OVM Console

To access the console from the OVM Manager, you must download and install the OVM console.
Download 64-bit version of OVM Console:

wget http://download.oracle.com/otn_software/virtualization/ovm-console-1.0.0-2.x86_64.rpm

Download 32-bit version of OVM Console
wget http://download.oracle.com/otn_software/virtualization/ovm-console-1.0.0-2.i386.rpm
And if you are not using FireFox and happen to be on Windows:
wget http://download.oracle.com/otn_software/virtualization/tightvnc-java-1.3.9-1.noarch.rpm
[root@ovm22 ~]# wget http://download.oracle.com/otn_software/virtualization/ovm-console-1.0.0-2.x86_64.rpm

–2011-08-01 23:03:03–  http://download.oracle.com/otn_software/virtualization/ovm-console-1.0.0-2.x86_64.rpm
Resolving download.oracle.com…,
Connecting to download.oracle.com||:80… connected.
HTTP request sent, awaiting response… 200 OK
Length: 45259 (44K)

Saving to: `ovm-console-1.0.0-2.x86_64.rpm’

100%[======================================>] 45,259      –.-K/s   in 0.1s   

2011-08-01 23:03:18 (442 KB/s) – `ovm-console-1.0.0-2.x86_64.rpm’ saved [45259/45259]

[root@ovm22 ~]# wget http://download.oracle.com/otn_software/virtualization/ovm-console-1.0.0-2.i386.rpm
–2011-08-01 23:03:51–  http://download.oracle.com/otn_software/virtualization/ovm-console-1.0.0-2.i386.rpm
Resolving download.oracle.com…,
Connecting to download.oracle.com||:80… connected.
HTTP request sent, awaiting response… 200 OK
Length: 42607 (42K)

Saving to: `ovm-console-1.0.0-2.i386.rpm’

100%[=============================================================================>] 42,607      –.-K/s   in 0.04s  

2011-08-01 23:04:06 (1.09 MB/s) – `ovm-console-1.0.0-2.i386.rpm’ saved [42607/42607]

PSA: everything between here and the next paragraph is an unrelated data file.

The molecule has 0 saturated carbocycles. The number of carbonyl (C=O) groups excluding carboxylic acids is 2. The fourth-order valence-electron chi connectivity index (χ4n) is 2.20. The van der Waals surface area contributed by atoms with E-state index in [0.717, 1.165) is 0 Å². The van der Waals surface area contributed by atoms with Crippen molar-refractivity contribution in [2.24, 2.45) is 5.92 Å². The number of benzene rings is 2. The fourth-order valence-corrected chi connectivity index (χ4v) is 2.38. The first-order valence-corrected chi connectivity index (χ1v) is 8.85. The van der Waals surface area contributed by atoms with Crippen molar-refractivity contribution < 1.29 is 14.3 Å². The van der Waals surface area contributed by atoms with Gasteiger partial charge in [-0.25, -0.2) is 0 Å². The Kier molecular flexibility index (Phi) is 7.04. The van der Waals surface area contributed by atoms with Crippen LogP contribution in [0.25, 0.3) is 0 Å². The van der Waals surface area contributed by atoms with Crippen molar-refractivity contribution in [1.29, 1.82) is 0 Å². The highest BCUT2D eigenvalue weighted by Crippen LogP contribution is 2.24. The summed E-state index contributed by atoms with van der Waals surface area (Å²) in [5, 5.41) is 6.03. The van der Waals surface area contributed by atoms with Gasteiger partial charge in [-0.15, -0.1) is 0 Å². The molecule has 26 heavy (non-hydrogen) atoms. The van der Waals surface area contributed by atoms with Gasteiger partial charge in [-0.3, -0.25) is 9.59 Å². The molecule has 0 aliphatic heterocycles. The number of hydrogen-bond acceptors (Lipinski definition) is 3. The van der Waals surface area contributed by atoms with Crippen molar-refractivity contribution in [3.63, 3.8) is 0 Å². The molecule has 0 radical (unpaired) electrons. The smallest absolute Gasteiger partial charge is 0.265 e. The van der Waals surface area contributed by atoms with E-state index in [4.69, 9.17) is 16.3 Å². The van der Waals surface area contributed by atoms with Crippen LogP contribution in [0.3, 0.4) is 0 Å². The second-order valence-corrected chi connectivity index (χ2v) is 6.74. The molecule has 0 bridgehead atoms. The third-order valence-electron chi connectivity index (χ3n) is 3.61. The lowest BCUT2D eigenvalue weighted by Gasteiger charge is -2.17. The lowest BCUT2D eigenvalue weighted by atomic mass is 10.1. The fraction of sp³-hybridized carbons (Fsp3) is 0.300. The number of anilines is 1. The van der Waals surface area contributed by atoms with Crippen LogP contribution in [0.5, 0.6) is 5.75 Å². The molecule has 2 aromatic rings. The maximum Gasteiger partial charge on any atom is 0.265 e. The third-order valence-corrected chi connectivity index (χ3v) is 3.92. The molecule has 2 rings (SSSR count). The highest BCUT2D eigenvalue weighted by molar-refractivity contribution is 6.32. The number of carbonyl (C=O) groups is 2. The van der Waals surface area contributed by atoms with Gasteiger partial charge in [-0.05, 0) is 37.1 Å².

[root@ovm22 ~]# wget http://download.oracle.com/otn_software/virtualization/tightvnc-java-1.3.9-1.noarch.rpm
–2011-08-01 23:04:14–  http://download.oracle.com/otn_software/virtualization/tightvnc-java-1.3.9-1.noarch.rpm
Resolving download.oracle.com…,
Connecting to download.oracle.com||:80… connected.
HTTP request sent, awaiting response… 200 OK
Length: 251012 (245K)

Saving to: `tightvnc-java-1.3.9-1.noarch.rpm’

100%[=============================================================================>] 251,012      955K/s   in 0.3s   

2011-08-01 23:04:29 (955 KB/s) – `tightvnc-java-1.3.9-1.noarch.rpm’ saved [251012/251012]

[root@ovm22 ~]# rpm -ihv tightvnc-java-1.3.9-1.noarch.rpm ovm-console-1.0.0-2.x86_64.rpm

warning: tightvnc-java-1.3.9-1.noarch.rpm: Header V3 DSA signature: NOKEY, key ID 1e5e0159
Preparing…                ########################################### [100%]
   1:ovm-console            ########################################### [ 50%]
   2:tightvnc-java          ########################################### [100%]

ASMLIB Configure

VISC3 – oracle: sudo -u root -s -H
[sudo] password for oracle:
– root: /etc/init.d/oracleasm configure
Configuring the Oracle ASM library driver.

This will configure the on-boot properties of the Oracle ASM library
driver. The following questions will determine whether the driver is
loaded on boot and what permissions it will have. The current values
will be shown in brackets (‘[]’). Hitting <ENTER> without typing an
answer will keep that current value. Ctrl-C will abort.

Default user to own the driver interface []: oracle
Default group to own the driver interface []: dba
Start Oracle ASM library driver on boot (y/n) [n]: y
Scan for Oracle ASM disks on boot (y/n) [y]:
Writing Oracle ASM library driver configuration: done
Initializing the Oracle ASMLib driver: [ OK ]
Scanning the system for Oracle ASMLib disks: [ OK ]


Disable NUMA in /etc/grub.conf

If you notice in Oracle Linux 5.6, Oracle starts to disable NUMA at boot time as shown in the following grub.conf file:

 [root@rac561 ~]# cat /etc/grub.conf # grub.conf generated by anaconda # # Note that you do not have to rerun grub after making changes to this file # NOTICE: You do not have a /boot partition. This means that # all kernel and initrd paths are relative to /, eg. # root (hd0,0) # kernel /boot/vmlinuz-version ro root=/dev/sda1 # initrd /boot/initrd-version.img #boot=/dev/sda default=0 timeout=5 splashimage=(hd0,0)/boot/grub/splash.xpm.gz hiddenmenu title Oracle Linux Server (2.6.32-100.26.2.el5uek) root (hd0,0) kernel /boot/vmlinuz-2.6.32-100.26.2.el5 ro root=/dev/sda1 rhgb quiet numa=off initrd /boot/initrd-2.6.32-100.26.2.el5.img 

Looking at /proc/cmdline, you will notice that the numa=off argument was passed at boot:

<p>[root@rac561 ~]# cat /proc/cmdline ro root=/dev/sda1 rhgb quiet numa=off</p>

Posted by Charles Kim, Oracle ACE Director

Screen Cheat Sheet